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Bundts N' Bowls

Best Thanksgiving ever 
 
Nov. 30, 2012 6:54 pm 
Updated: May 3, 2013 6:06 am
One of the activities for November is to write a blog about the Best Thanksgiving Ever. I've waited to the last possible moment to write this. I really had to take the time to think about this. For the past 10 years holidays have been celebrated with just myself, my husband and my daughter.  I grew up in a family that always had 20-25 people sitting around the table. I am still not quite used to it just being the three of us. I have a hard time with trying to make the holidays special, it just feels pointless to go through all the trouble for just us. I know that's not fair to my daughter and I really do try my best to keep a light and fun attitude. I go through the "motions" and decorate and cook even though I struggle with making too much food.  

I asked my husband what he was thankful for on Thanksgiving. He didn't even skip a beat when he said "I am thankful for my family". Erg. I rolled my eyes. Really? How lame. I asked him to explain it more. He said again he was thankful for his family and that we have our health.  I really thought about that. In the past year I have had 2 uncles die, one from throat cancer. One of the reasons that we have celebrated alone the last 10 years is because I've lost 9 relatives, almost all of them from health issues and a couple from horrific accidents. My family pretty much fell to separate ways after these loses. My husband has no family. He really made me think and I came to realize that something as simple as "our health" really is a significant thing to be thankful for.

Perhaps this Thanksgiving, that I was originally thinking was lonely and sad because we have no family to share it with.. is the best Thanksgiving ever because I found a reason to be really Thankful! 
 
Comments
Nov. 30, 2012 7:28 pm
I'm very happy that you came to realize that,it is not the amount of family you have,but what you make of it.(iam in the same boat)so i know where your comming from.Enjoy what you have.
 
Dec. 1, 2012 9:20 am
I don't normally find it hard to put feelings or ideas to words. This is different because I really understand how you feel. And I am guilty of not trying hard enough to make the most of it for my kids. When key members of a family die, it seems that there isn't always an heir apparent to take over the duties of family lynchpin. I haven't seen anyone from my dad's side of the family since the last time I went to see them. The distance is prohibitive in getting together often. I see my mom's side of the family with more frequency since my mom is alive and the matriarch, though living in a care center now. I'm not sure what will happen when she dies. Will I not see this side of my family anymore? I wonder how this affects my daughter's views of what an extended family is like? Do they really understand how we are connected? You've given me a lot to think about. Thank you for that. I'm glad to see that you have found thankfulness in your life. I agree with manella that it isn't the size of the family that matters, rather the amount of love that comes out of that family.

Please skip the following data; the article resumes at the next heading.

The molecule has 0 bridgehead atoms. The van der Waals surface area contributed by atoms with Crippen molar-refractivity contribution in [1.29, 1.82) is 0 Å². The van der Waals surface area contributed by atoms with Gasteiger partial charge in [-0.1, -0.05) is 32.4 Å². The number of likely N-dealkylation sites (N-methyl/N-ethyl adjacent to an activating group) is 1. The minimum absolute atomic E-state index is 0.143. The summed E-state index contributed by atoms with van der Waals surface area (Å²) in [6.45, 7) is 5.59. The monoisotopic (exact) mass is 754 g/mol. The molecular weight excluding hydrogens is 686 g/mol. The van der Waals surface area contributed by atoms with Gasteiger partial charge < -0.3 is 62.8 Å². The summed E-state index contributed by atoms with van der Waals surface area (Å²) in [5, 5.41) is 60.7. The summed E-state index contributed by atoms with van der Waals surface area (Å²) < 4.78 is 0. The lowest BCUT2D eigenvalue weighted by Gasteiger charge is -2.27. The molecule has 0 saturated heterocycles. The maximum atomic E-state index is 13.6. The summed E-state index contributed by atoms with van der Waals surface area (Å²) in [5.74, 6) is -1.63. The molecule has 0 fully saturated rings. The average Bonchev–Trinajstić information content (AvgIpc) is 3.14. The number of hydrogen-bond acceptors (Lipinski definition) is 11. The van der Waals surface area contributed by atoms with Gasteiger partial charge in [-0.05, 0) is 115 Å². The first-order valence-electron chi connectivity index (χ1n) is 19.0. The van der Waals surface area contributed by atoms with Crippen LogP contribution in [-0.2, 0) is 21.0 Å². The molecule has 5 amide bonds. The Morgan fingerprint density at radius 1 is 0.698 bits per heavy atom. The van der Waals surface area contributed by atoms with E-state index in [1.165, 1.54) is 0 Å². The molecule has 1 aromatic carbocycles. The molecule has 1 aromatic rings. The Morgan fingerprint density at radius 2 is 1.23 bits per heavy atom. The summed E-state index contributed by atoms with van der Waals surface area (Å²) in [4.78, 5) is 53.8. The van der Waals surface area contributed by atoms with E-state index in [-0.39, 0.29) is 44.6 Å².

Dec. 1, 2012 1:41 pm
Thank you both Manella and Doc. You both got me all teary eyed reading your responses and I appreciate you reading and sharing. It's nice to know I am not alone in how I feel (even though it sucks).
 
Bink 
Dec. 11, 2012 1:33 pm
Thanks for writing about this - I also came from the large family dinners during holidays, and struggled with both the loss of most of those relatives and how to continue the holiday spirit. I have tried focusing on creating new traditions for just us, including a creative menu that incorporates dishes my Grandmother wouldn't have considered for a crowd. Last year we had broiled lobster tail for Christmas Eve, with some traditional family recipe the next day. We are also free to eliminate the "not so favorite " dishes (not really fans of yams or jello salad!) We each buy a tree ornament that represents a special happening during the year. Have fun with it, and blessings to your family
 
sunnysouth 
May 3, 2013 6:06 am
Holiday celebrations sometimes continually change. We have a blended family (2nd marriage). We have married adult children who have to split their time between "his" and "her" families making it a constant challeng to have holiday meals together. One thing you can do to keep the Thanksgiving meal tradition going is to invite someone who might otherwise be all alone to join you (a widow, for instance who maybe doesn't have other family or whose family does not live near by). It would probably end up being a very special day for all involved.
 
 
 
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Cook and a half

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Cleveland, Ohio, USA

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Intermediate

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Baking, Grilling & BBQ, Stir Frying, Slow Cooking, Asian, Mexican, Indian, Italian, Southern, Middle Eastern, Low Carb, Healthy, Dessert, Kids, Quick & Easy

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About Me
First time college student majoring in Culinary Arts.
My favorite things to cook
I love making soups and breads! Stuffed cabbage and chili are two more of my favorites.
My favorite family cooking traditions
Making homemade kolachys, chocolate crinkles, and sugar cookies for the holidays. We always make more than the 3 of us can eat.. but the left overs sure are good! I love my husbands glazed ham and look forward it at the holidays.
My cooking tragedies
Making macaroni and cheese and not cooking the noodles all the way. (Home Ec 7th grade) I can NOT make fried chicken.
 
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